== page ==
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Design of a SPECTRE-Resistant High-Performance CPU

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  • #11
    Well, anyway, the CPU should be able to turn off the entire speculation-resolving mechanism. For best security, it should be able to turn it off separately for each speculation-sensitive unit and separately for each speculation-resolving unit, on all available CPU models. This way the CPU can be easily probed for unknown variations of SPECTRE.


    • #12
      Another note: the actual difference between the "speculative cache buffer" and the simpler speculation-resolving unit is that the latter doesn't handle ejected entries and reordering. So, simpler speculation-resolving is only partially-resolving. In other words, it cannot undo completely, but hopefully, it can undo sufficiently well.


      • #13
        This "enhanced coloring scheme" doesn't stop SPECTRE v1, apparently.

        Whatever difference there is between SE and non-SE behavior of a CPU, the attacker can exploit it, no matter how complex that might be. Whether it is ejected entries or different counting, it doesn't matter, its exploitable.

        So there are only two options remaining for each predictor:
        1) use one "speculative cache buffer" as an interface for each predictor (lots of additional transistors, but not impossible)
        2) there is some special property of a particular predictor that allows a simpler speculation-resolving scheme to be employed


        • #14
          Explanation of SPECTRE - Overview (E0)

          The design of a SPECTRE-resistant CPU cannot be understood without a good understanding of SPECTRE. In my view, SPECTRE is a simple problem which is easy to understand when it is properly explained. The few following post attempt to explain SPECTRE in the simplest possible way.

          The explanation proceeds as follows:
          • E1: Highlight related and trivial issues

            A small number of trivial issues and unrelated problems might be complicating the understanding of SPECTRE. Those problems must be highlighted in order to stop digressing on the main issue.
          • E2: What causes SPECTRE

            Provides explanation of the origin of SPECTRE with examples. Argues that the SPECTRE is a single problem that manifest itself in several ways.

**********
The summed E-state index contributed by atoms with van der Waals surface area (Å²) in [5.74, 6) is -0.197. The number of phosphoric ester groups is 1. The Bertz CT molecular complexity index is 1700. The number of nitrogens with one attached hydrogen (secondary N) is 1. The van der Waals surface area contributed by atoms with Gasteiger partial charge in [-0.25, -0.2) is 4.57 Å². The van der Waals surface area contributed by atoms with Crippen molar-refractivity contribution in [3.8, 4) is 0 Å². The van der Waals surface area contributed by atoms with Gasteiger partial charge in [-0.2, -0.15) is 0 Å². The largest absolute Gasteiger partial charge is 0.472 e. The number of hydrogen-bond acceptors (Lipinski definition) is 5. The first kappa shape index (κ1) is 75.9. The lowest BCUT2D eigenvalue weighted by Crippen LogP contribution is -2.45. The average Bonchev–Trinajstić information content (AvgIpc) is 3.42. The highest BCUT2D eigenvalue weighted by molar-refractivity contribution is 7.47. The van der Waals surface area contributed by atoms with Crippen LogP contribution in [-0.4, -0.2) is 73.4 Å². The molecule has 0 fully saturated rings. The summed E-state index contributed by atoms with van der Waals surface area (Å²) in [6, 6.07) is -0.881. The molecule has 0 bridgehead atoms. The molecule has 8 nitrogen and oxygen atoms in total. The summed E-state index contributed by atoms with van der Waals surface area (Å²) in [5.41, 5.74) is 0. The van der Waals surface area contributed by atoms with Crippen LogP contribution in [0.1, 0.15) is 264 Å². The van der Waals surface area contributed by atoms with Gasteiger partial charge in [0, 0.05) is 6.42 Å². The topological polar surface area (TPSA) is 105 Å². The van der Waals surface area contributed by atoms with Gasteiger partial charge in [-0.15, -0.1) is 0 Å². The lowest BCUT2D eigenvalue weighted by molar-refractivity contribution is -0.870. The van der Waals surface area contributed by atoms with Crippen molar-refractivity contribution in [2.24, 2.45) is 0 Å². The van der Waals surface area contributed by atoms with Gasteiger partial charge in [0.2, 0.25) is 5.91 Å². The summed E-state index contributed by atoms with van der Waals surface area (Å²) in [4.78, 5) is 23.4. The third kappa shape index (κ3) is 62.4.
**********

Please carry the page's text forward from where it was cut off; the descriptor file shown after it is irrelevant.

• E3: Definition of SPECTRE

            Attempts to clearly define what SPECTRE is. A clear understanding of SPECTRE automatically suggests the proper solution.
          The post below contains my initial thoughts on how to define SPECTRE. Unfortunately, there are a few mistakes that I made, so a rewritten version of the chapter "Definition of Spectre (E3)" will be posted later as soon as I have the time to write it.
          Last edited by xfcemint; 26 September 2021, 05:13 PM.


          • #15
            E3: Definition of SPECTRE

            --- The following terms must be defined and understood:

            accepted execution path: an execution path that a CPU has taken in the past. At any particular moment in time, there is only a single accepted execution path. The initial point of the accepted execution path is the first intruction that the CPU has executed on the computer startup. The endpoint of the accepted execution path at a particular moment in time is the last instruction that the CPU has executed.

            speculated execution path: an execution path that a CPU might take in the future time, in the sense that instructions from this execution path might be executed and accepted by the CPU after a particular moment in time. There may be multiple different speculated execution paths at any particular moment in time.

            branching point: a vertice on the execution path tree; a point where two execution paths diverge.